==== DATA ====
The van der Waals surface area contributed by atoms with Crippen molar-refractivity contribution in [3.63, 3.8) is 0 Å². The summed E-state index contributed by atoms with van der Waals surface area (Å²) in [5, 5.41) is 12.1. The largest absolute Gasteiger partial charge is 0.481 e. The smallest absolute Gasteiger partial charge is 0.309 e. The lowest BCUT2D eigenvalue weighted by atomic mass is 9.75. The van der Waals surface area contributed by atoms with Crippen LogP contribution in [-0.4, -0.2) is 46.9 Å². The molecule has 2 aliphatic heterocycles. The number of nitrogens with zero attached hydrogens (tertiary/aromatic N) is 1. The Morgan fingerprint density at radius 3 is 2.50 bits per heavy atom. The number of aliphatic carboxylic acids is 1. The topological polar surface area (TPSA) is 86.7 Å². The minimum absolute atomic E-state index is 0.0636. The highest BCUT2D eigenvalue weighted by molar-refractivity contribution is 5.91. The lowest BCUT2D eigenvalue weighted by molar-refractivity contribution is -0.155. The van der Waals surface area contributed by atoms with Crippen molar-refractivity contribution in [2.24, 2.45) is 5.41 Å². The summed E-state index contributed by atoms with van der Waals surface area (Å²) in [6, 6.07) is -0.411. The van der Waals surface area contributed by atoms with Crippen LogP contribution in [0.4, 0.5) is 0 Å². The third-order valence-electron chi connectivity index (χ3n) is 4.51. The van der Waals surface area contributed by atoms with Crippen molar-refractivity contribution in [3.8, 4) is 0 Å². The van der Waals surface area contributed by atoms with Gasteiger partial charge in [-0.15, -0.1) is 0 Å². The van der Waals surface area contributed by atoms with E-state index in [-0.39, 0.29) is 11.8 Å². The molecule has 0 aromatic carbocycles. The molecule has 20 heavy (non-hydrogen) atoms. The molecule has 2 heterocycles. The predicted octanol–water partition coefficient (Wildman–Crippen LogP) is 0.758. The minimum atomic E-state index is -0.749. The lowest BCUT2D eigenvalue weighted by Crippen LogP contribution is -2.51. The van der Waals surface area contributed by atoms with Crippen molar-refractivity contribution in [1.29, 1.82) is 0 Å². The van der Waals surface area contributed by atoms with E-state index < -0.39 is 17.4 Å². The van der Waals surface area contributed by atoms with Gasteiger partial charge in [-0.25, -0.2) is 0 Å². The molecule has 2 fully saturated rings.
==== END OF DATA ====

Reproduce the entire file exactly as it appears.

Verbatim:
The van der Waals surface area contributed by atoms with Crippen molar-refractivity contribution in [3.63, 3.8) is 0 Å². The summed E-state index contributed by atoms with van der Waals surface area (Å²) in [5, 5.41) is 12.1. The largest absolute Gasteiger partial charge is 0.481 e. The smallest absolute Gasteiger partial charge is 0.309 e. The lowest BCUT2D eigenvalue weighted by atomic mass is 9.75. The van der Waals surface area contributed by atoms with Crippen LogP contribution in [-0.4, -0.2) is 46.9 Å². The molecule has 2 aliphatic heterocycles. The number of nitrogens with zero attached hydrogens (tertiary/aromatic N) is 1. The Morgan fingerprint density at radius 3 is 2.50 bits per heavy atom. The number of aliphatic carboxylic acids is 1. The topological polar surface area (TPSA) is 86.7 Å². The minimum absolute atomic E-state index is 0.0636. The highest BCUT2D eigenvalue weighted by molar-refractivity contribution is 5.91. The lowest BCUT2D eigenvalue weighted by molar-refractivity contribution is -0.155. The van der Waals surface area contributed by atoms with Crippen molar-refractivity contribution in [2.24, 2.45) is 5.41 Å². The summed E-state index contributed by atoms with van der Waals surface area (Å²) in [6, 6.07) is -0.411. The van der Waals surface area contributed by atoms with Crippen LogP contribution in [0.4, 0.5) is 0 Å². The third-order valence-electron chi connectivity index (χ3n) is 4.51. The van der Waals surface area contributed by atoms with Crippen molar-refractivity contribution in [3.8, 4) is 0 Å². The van der Waals surface area contributed by atoms with Gasteiger partial charge in [-0.15, -0.1) is 0 Å². The van der Waals surface area contributed by atoms with E-state index in [-0.39, 0.29) is 11.8 Å². The molecule has 0 aromatic carbocycles. The molecule has 20 heavy (non-hydrogen) atoms. The molecule has 2 heterocycles. The predicted octanol–water partition coefficient (Wildman–Crippen LogP) is 0.758. The minimum atomic E-state index is -0.749. The lowest BCUT2D eigenvalue weighted by Crippen LogP contribution is -2.51. The van der Waals surface area contributed by atoms with Crippen molar-refractivity contribution in [1.29, 1.82) is 0 Å². The van der Waals surface area contributed by atoms with E-state index < -0.39 is 17.4 Å². The van der Waals surface area contributed by atoms with Gasteiger partial charge in [-0.25, -0.2) is 0 Å². The molecule has 2 fully saturated rings.